A termite control measure that can guarantee results is the creation of a chemical barrier around and below the building. This can be accomplished by several ways such as rodding, trenching, spraying, drilling, injecting and dusting. This soil treatment can be done in two stages:

• Pre-construction treatment, where the termiticide emulsion is applied during the construction stages of a building, starting from the foundation footing and the outside perimeter. This treatment depends on the technique used to construct the building as well as its structural composition. Termed as termite-proofing, this is a sure method that guarantees a complete chemical barrier.

• Post-construction treatment, which is carried out in existing buildings, mainly by drilling, injection and patching. Sometimes trenching and rodding is also done, the focus being on creating a continuous chemical barrier that will block termite entry points in foundations, expansion joints, the outside perimeter wall, and cracks in flooring/foundation walls and footings.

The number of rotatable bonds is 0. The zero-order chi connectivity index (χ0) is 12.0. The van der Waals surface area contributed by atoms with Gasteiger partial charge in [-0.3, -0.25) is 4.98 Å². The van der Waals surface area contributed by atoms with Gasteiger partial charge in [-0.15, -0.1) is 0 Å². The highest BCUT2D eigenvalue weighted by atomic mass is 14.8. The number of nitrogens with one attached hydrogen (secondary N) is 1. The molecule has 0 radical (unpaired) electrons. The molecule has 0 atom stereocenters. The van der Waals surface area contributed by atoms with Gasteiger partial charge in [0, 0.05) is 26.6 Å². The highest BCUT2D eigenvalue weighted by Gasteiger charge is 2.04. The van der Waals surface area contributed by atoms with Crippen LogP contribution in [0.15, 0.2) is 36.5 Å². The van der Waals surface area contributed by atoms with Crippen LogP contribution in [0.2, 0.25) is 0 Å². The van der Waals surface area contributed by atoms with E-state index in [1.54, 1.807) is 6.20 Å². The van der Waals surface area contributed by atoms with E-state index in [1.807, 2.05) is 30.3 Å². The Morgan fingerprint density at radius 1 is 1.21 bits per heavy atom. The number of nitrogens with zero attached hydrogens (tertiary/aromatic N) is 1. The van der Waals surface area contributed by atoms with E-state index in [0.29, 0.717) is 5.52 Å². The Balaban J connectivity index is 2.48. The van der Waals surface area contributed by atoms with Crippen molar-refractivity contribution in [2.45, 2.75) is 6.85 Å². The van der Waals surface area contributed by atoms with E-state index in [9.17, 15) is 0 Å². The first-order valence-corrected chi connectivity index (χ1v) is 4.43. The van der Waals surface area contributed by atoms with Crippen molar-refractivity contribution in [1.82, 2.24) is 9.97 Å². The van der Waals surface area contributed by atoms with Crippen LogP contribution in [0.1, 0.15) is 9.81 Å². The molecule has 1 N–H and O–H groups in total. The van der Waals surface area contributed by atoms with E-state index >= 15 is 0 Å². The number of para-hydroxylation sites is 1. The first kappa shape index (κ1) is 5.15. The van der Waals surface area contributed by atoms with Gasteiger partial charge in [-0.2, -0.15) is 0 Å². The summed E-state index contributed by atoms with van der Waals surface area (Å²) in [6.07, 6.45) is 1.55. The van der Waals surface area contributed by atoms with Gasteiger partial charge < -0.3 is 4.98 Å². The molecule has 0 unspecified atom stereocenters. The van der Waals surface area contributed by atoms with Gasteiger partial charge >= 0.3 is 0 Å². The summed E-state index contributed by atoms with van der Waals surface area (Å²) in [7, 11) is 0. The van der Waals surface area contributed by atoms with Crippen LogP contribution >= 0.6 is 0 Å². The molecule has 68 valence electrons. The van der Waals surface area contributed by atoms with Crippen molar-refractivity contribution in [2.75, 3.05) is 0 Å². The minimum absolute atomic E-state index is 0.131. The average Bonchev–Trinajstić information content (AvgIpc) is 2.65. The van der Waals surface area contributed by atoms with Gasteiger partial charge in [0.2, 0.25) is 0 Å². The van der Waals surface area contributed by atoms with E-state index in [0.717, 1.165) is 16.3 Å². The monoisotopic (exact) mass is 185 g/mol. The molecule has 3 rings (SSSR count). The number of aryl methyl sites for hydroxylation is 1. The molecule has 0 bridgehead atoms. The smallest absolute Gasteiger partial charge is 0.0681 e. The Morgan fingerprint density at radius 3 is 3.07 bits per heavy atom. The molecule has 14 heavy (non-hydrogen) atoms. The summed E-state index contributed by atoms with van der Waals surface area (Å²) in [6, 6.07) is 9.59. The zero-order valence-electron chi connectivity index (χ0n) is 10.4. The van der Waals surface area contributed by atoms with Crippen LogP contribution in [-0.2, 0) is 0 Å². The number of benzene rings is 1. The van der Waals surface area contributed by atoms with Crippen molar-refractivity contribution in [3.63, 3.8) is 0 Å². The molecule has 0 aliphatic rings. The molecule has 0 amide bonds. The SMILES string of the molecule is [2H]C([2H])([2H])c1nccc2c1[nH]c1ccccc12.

In addition, the interior design of some buildings may contribute to termite invasion such as the use of fine plaster in walls and ceilings for cornices and mouldings as well as coarse plaster or cement to create the stone-like cladding that extends to the ground in external wall surfaces. Attics and foundation areas should be kept well-ventilated and dry while screens should be used over vents, and other openings into the substructure should be sealed to block the entry of termites.



As a pioneer in pest control and management in Saudi Arabia, Masa Establishment for Pest Extermination, Maintenance and Contracting tackles pests through an IPM programme using a holistic approach. It has a portfolio of termiticides and insecticides selected on scientific basis.

The Jeddah-based company recently registered a new termiticide of the Neonicotinoid family, with the brand name Raslan Plus with the Saudi Food and Drug Authority (SFDA), the Saudi pesticide regulatory authority.

Raslan Plus, with the active ingredient Imidacloprid 30.5 per cent SC, is a systematic and contact insecticide, that is ecologically friendly and has low toxicity towards people and animals. It is odourless and creates a non-detectable treated zone that functions as a “killing field”, the effects of which may be transmissible to other termites and leads to contamination of the colony.

Backed by 34 years of experience, Masa offers professional and reliable services delivered through its team of highly skilled and well-equipped pest control technicians. All its services are tailored to individual properties and the needs of the business in question to ensure that the best possible results are attained.